On October 3, I will be in Rome to participate in an international conference sponsored by the European Forum of Lesbian, Gay, Bisexual and Transgender Christian Groups. The conference is planned to take place just prior to the general session of the extraordinary Synod of Bishops on the Family, Oct. 5-19, because one of the major areas of discussion at the synod will be same-sex couples and the education of their children. In preparing to attend the conference, I asked a number of LGBT Catholics and their supporters what they hoped this synod would accomplish for themselves and future generations of LGBT Catholics.
Not surprisingly, none of them looked to the Synod for self-affirmation. Not the gay couple visiting me from Australia who worked for the institutional church, not the lesbian woman who had been in a religious community but was ultimately rejected because of her sexual orientation, not the gay man who had been heterosexually married for most of his life and came to know and accept his gay identity much later, not the mother who counts the Sunday collection in her parish and who loves her gay son, not the 24-year-old struggling to understand personal gender identity, not the lesbian politician who came to realize that she needed to hear Jesus’ voice, not the hierarchy’s voice, in discerning, “Can I be a good Catholic and a lesbian?”
Most LGBT Catholics have spent their lives working through negative and condemning messages from church leaders. They now feel they do not need approval or recognition because they have achieved a harmony and serenity that comes only with self-acceptance.
One middle-aged gay man said, “I have moved on to live my life as I must . . . . As a result of a long journey in conscience . . . I need to live my life in a healthy, honest way, with love, and a respect of the truth that is at my core in relationship to others. I am freed of the negative pronouncements of the past . . . . I know I must live what I discern to be true, regardless of what the bishops think.”
Another sadly noted, “No doubt, Rome's position hindered me from becoming all that I had the potential to become,” but happily added, “I have been blessed in so many, many other ways and I am at peace with who and what I am.”
Another said, “I am too old now. I have no dreams of getting married or having children. But I am amazed and in awe of gay and lesbian couples who adopt children. What a selfless sacrifice to make.”
LGBT Catholics would be delighted if the synod accepted same-sex marriages, but they are realistic enough to believe this will not happen. They are thinking of future generations. They hope that the children of same-sex unions will have access to all the rights and opportunities of any Catholic, whether sacramental or educational.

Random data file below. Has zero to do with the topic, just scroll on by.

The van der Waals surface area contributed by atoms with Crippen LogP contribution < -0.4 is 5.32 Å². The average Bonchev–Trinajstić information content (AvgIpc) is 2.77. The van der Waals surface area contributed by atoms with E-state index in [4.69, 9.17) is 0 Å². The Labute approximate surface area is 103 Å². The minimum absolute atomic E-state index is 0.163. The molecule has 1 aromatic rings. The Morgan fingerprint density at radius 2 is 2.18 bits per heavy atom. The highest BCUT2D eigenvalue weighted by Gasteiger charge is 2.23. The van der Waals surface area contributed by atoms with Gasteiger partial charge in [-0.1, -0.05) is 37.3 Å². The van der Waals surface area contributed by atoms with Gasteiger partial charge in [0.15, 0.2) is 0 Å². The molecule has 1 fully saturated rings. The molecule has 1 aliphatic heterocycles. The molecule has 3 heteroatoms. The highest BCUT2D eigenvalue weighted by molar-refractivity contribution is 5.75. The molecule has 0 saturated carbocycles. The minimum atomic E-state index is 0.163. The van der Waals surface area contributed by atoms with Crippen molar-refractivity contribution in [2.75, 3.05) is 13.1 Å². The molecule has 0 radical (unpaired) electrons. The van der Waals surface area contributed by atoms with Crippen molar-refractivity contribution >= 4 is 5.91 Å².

All the folks I spoke with expressed some hopes for the outcome of the synod, not for themselves, but for others – for those “most susceptible to harm,” as one person said, for Catholics in the pew who grew up in a culture that said, “Father knows best,” for gay and lesbian employees in Catholic institutions, for parents who learn that their children are gay or lesbian, for young folks who struggle with issues of self-worth because of their gender or sexual orientation feelings, for those who are wanting to grow in their spiritual journey with God but cannot reconcile statements of the official church with their own conscience.
The hopes of LGBT Catholics are crystallized in Marty Haugen’s song, “All Are Welcome.” They long for positive words from their church leaders, instead of hurtful messages of rejection. Some feel accepted in their own parish, but they know that acceptance of LGBT people in all parishes depends on sympathetic words from higher authorities.
LGBT Catholics hope that the synod will recognize the variety of families in the Christian community and include all kinds in its pastoral ministry. After all, if Joseph was not Jesus’ biological father, the Holy Family was a non-traditional one. Families are all brought together by love, not biology.
I think of the non-traditional families I know: a father, his daughter and her female spouse who both tenderly nursed the father as he died peacefully at the couple’s home; parents and grandparents who supported Isaac in his transition from a biological female to a biological male; two married men who are lovingly raising three orphans who were abandoned by their biological parents. These are all families because they are united by love.
Pope Francis, they believe, has a caring and welcoming instinct and sees that his flock is hurting. He has told his bishops to “smell like the sheep,” to feel for their flock, and to care for them when they are in danger of being bullied or denied work or a place at the Eucharistic table just because of who they are. If the bishops are to “smell like the sheep,” their response can only be “All are welcome.”
[Sr. Jeannine Gramick is a Sister of Loretto who has been involved in a pastoral ministry for lesbian and gay Catholics since 1971. She co-founded New Ways Ministry and has been an Executive Coordinator of the National Coalition of American Nuns since 2003.]
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